A photography workshop will bring many fun and possibly even surprising benefits to photographers at all levels. In the last few months, I participated in two completely different workshops from a geographic perspective. Across both workshops, the audience included photographers with many years of film and digital experience, photographers who serve as judges in regional competitions, global photographers and those new to the craft.
When we get to plan our vacations around photography, life gets a little bit better. Now combine your photography passion with an epic destination like Costa Rica led by seasoned, acclaimed global photographers. Add another element – building a few new “PFFs” (Photography Friends Forever) from multiple countries. And lastly, toss in a plethora of diverse, creative images plus new skills to your personal portfolio. This magical combination is what you can and should expect when you select the right workshop for your needs. You’ll find experienced instructors who readily offer relevant suggestions and hands-on coaching from camera settings to post processing.
In our last article, we took a look at the logistics of photographing in this busy, bustling city. Now we are going to take a look at some of the more iconic locations to shoot from and discuss best time of day and position in which to shoot from.
“When a man is tired of London, he is tired of life.” A cliche perhaps and what is not mentioned is how tiring London can be. That said, it is a phenomenally photogenic city, a place where you can photograph Roman ruins alongside some of the most modern architecture on the planet. It is a place of pomp yet poverty, a place where any photographer will find his subjects in abundance. A few weeks ago, I shared my experience of a stock photo shoot in London. In this two part series we are going to give you some ideas on the logistics and locations of shooting in London. Starting with this article, we will take a look at the logistics of shooting in this vast city.
Photography and travel seem like they go hand in hand. There are so many gorgeous locations in the world, it’s hard not to want to photograph them all. Unfortunately, for most of us, our schedules and budget won’t allow us to jetset around the world in search of the perfect photograph. That’s why we have to make bucket lists. Of course, we’ll all be drawn to different types of environments—some like tropical, some like snow, some of us prefer the forest to the beach—but, here’s a quick list of some of the most traveled to locations by photographers.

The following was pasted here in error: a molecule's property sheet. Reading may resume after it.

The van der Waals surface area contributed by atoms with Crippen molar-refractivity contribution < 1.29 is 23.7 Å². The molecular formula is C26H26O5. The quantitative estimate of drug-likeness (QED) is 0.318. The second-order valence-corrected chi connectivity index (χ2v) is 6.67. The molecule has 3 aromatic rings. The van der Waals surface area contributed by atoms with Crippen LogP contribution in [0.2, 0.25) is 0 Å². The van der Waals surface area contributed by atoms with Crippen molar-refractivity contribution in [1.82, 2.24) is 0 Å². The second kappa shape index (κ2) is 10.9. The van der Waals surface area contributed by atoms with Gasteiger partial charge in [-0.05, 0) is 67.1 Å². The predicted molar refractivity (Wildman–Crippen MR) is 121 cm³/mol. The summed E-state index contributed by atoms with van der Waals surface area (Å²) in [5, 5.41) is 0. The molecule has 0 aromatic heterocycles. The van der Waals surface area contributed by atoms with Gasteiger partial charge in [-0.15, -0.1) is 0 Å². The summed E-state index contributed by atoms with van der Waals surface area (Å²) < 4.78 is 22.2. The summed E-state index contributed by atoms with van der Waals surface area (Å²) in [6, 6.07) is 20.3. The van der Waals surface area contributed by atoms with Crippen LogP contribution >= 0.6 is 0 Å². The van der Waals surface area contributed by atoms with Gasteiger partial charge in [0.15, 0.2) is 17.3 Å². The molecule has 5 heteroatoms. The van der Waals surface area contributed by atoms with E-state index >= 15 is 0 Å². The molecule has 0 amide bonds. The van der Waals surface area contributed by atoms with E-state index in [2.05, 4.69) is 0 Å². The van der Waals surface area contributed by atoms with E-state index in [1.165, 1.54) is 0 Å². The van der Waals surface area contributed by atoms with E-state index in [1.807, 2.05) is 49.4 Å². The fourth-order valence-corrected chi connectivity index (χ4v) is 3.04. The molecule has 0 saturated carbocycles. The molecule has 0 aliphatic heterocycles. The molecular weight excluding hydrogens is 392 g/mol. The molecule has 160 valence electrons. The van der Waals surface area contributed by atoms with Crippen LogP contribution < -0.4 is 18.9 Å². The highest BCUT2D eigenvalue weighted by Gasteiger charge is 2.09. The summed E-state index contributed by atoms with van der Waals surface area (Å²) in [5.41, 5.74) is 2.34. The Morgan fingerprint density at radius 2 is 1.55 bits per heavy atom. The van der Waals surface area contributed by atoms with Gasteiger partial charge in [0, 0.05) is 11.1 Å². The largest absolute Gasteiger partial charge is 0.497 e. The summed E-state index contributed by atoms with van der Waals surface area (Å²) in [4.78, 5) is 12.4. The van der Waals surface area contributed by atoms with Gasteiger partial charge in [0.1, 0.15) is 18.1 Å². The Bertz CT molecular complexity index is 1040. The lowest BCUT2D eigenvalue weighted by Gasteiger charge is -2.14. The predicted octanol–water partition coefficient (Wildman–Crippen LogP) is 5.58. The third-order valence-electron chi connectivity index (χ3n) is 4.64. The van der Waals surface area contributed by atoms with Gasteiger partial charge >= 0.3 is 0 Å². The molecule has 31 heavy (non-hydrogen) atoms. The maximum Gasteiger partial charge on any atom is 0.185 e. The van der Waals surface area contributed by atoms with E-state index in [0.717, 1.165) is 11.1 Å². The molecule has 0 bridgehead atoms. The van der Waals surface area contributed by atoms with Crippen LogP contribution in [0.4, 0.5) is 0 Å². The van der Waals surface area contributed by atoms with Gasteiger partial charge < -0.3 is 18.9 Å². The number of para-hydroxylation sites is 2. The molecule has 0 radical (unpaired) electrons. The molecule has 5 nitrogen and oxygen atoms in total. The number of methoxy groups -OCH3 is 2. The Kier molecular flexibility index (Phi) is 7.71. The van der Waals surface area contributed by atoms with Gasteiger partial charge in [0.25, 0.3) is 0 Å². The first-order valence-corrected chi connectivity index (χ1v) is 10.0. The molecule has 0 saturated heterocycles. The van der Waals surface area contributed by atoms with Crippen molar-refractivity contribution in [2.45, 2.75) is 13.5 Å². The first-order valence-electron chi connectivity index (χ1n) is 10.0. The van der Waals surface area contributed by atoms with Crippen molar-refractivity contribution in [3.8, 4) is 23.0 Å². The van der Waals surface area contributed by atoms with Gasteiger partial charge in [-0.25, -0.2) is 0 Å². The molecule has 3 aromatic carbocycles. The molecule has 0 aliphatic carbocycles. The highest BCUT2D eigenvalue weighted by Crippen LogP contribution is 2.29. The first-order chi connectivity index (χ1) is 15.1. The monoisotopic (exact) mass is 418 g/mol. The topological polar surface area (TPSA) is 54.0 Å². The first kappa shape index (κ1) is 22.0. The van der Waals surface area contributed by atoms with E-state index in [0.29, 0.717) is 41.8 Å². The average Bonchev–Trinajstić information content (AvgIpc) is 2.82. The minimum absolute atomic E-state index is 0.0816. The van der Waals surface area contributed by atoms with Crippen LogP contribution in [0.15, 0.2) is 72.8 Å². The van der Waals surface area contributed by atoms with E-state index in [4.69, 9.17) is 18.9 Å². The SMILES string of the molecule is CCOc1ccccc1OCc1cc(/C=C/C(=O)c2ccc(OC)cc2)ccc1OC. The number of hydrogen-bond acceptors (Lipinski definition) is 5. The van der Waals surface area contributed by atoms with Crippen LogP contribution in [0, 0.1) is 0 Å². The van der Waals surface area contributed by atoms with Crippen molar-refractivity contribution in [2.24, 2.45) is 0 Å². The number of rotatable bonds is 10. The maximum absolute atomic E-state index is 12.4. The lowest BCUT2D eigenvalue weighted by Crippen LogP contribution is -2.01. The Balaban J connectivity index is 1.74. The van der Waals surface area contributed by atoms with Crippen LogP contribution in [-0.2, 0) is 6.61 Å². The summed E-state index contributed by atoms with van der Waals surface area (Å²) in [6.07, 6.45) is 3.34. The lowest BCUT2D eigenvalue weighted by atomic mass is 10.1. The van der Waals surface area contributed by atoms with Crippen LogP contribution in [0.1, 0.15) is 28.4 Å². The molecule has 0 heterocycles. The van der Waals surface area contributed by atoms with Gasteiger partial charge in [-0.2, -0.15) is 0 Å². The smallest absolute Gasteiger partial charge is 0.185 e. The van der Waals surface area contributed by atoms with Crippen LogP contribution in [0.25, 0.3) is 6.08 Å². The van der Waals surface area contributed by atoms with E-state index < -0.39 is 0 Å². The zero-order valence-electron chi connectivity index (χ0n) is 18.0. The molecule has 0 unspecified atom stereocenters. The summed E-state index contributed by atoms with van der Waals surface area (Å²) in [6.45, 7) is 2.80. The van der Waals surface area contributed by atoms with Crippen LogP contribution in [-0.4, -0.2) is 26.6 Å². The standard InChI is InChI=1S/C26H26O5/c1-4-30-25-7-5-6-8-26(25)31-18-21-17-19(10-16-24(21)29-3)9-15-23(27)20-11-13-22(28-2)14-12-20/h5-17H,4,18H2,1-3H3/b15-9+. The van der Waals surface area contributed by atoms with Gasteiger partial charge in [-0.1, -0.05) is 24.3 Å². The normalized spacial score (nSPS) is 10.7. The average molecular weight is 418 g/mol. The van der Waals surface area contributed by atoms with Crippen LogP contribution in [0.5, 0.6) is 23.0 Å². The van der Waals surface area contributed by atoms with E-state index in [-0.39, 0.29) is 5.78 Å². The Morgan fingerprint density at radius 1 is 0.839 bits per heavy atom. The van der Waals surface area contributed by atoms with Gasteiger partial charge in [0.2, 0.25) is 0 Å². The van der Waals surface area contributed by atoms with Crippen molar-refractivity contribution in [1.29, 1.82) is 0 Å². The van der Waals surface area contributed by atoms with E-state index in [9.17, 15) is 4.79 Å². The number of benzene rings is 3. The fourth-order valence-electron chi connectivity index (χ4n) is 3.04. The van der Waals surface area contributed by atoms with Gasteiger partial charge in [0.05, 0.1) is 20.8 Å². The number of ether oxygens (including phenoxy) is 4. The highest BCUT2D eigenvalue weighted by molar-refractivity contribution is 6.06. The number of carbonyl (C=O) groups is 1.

Abstract art separates reality of a subject through the use of imagery. Instead of an accurate, concrete image, abstract art instead conveys feeling, mood, color, movement and/or texture. While there is not a hard and fast definition of abstract nature photography, we can apply the principals found in abstract art to create captivating images. Exploring and using an abstract approach in nature photography positively impacts our creativity in 1) composition, 2) use of color, movement, lines and texture, and 3) post-processing. When delving into abstract, a key tip is to bring the focus to the elements of the subject versus the subject itself.
This post follows on from my earlier article on my stock shoot in London. My next destination was Belgium and, in particular, Ghent and Bruges. Although well covered by stock photography, I still felt that it would be possible to get some marketable images from these locations, especially from Ghent, my first destination. Read on to know how my experience was, shooting stock photographs in these two lovely cities.
London in August, what could possibly go wrong? The weather, of course. I had planned a two week break to visit family and to shoot stock in my birth city, something I had never really done before. Generally, London in late August the weather is fairly benign and reliable, late August 2014 proved to be not quite so co-operative.
When the lava is flowing into the ocean, Hawaii Volcanoes National Park is a sight to behold and when it’s not quite reaching the water, it’s still equally grand. While the red hot lava is unarguably one of the main draws to the park, there are plenty of other sights to be photographed. From the expansive landscapes to endangered wildlife there’s enough to keep you shooting all day and well into the night.
Welcome to Beaver Island, Michigan. Beaver Island is filled with beautiful sunscapes and cerulean water colors that rival the Caribbean. “America’s Emerald Isle” is the largest of 30,000 islands in the Great Lakes region. Photographers of landscapes, flora and fauna will discover many delights on Beaver Island.